To safeguard the interest of passengers and to remove regulatory uncertainties for upcoming airports, the Ministry of Civil Aviation decided to amend the AERA Act, 2008, by adding a clause for determining tariffs for greenfield airports prior to bidding.

AERA (Amendment) Bill, 2017

On December 15, 2017, the central government cleared the AERA (Amendment) Bill, 2017. AERA will continue to decide tariffs for airports that are currently in operation or for those where the projects have already been awarded. New airports at Jewar in Greater Noida and Pune in Maharashtra are likely to be among the first to be bid out under the proposed rule. Once enacted, the bill will have significant benefits for airport operators, passengers and airlines.

Limited scope of AERA

Airports that have an annual capacity to handle 1.5 million passengers come under AERA’s purview. Deciding tariffs for these airports and that too for various individual aeronautical businesses within the airports is a complex and time-consuming process because of which there are delays in tariff fixation. The amended bill, if enacted, will significantly ease the pressure on AERA and limit its scope of work. With the amendment, the definition of major airports will be changed to any aerodrome which has an annual passenger capacity of 3.5 million. This will help AERA perform its duties of fixing tariffs for airports with greater clarity and there will not be any delays in tariff fixation.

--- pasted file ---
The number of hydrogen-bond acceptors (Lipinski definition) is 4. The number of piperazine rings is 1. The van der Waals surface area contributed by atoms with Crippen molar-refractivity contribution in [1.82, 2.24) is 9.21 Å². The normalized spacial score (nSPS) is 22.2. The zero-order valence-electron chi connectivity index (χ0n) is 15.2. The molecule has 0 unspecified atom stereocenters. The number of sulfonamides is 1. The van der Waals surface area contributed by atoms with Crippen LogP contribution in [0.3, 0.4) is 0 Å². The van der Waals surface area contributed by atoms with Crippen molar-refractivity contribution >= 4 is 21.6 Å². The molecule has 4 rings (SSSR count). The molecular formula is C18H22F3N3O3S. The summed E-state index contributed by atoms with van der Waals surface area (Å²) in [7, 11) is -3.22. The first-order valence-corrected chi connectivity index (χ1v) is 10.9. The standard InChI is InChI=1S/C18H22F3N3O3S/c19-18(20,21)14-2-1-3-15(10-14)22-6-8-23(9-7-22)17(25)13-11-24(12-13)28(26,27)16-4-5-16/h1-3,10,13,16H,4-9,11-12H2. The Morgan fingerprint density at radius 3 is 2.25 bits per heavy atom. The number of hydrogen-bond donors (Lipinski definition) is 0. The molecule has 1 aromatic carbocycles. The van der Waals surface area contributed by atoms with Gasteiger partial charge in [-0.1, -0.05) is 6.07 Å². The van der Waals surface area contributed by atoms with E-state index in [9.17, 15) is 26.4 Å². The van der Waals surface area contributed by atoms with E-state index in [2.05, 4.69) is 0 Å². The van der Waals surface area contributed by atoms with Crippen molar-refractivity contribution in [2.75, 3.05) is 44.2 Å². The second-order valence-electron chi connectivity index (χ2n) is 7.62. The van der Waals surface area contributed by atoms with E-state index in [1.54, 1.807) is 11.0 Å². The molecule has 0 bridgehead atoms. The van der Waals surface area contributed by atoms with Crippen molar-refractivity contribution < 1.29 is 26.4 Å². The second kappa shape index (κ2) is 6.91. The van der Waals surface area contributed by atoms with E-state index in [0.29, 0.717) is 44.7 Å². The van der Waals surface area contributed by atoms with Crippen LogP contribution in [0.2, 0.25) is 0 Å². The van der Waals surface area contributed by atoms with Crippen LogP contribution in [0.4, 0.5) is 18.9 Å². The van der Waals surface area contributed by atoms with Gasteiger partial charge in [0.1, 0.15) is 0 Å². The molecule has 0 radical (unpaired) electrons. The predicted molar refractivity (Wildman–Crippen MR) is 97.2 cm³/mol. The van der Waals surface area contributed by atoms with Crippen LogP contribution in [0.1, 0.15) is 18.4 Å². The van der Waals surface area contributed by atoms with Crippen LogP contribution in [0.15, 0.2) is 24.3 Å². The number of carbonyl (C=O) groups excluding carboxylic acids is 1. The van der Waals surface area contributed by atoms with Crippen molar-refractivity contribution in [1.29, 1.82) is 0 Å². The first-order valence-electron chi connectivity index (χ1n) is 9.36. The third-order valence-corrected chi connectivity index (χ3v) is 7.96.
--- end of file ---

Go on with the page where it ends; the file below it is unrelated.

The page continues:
Increased investor interest

The proposed amendment will help eliminate regulatory uncertainty with respect to the potential revenue to be generated from an airport as the tariffs will be fixed prior to the bidding of the airport project. While the ministry is still working on the procedures to fix the charge in the pre-bid stage, it is likely to be fixed based on the work to be taken up at the airport and the estimated investments involved. Further, land cost, service standards and airport design will also be taken into account for deciding tariffs. The airport tariff will be indexed appropriately to factor in changes in inflation, foreign exchange rates and interest rates against future uncertainties. A clear regulatory stance will also significantly reduce litigation as the need to fix charges every five years will be eliminated.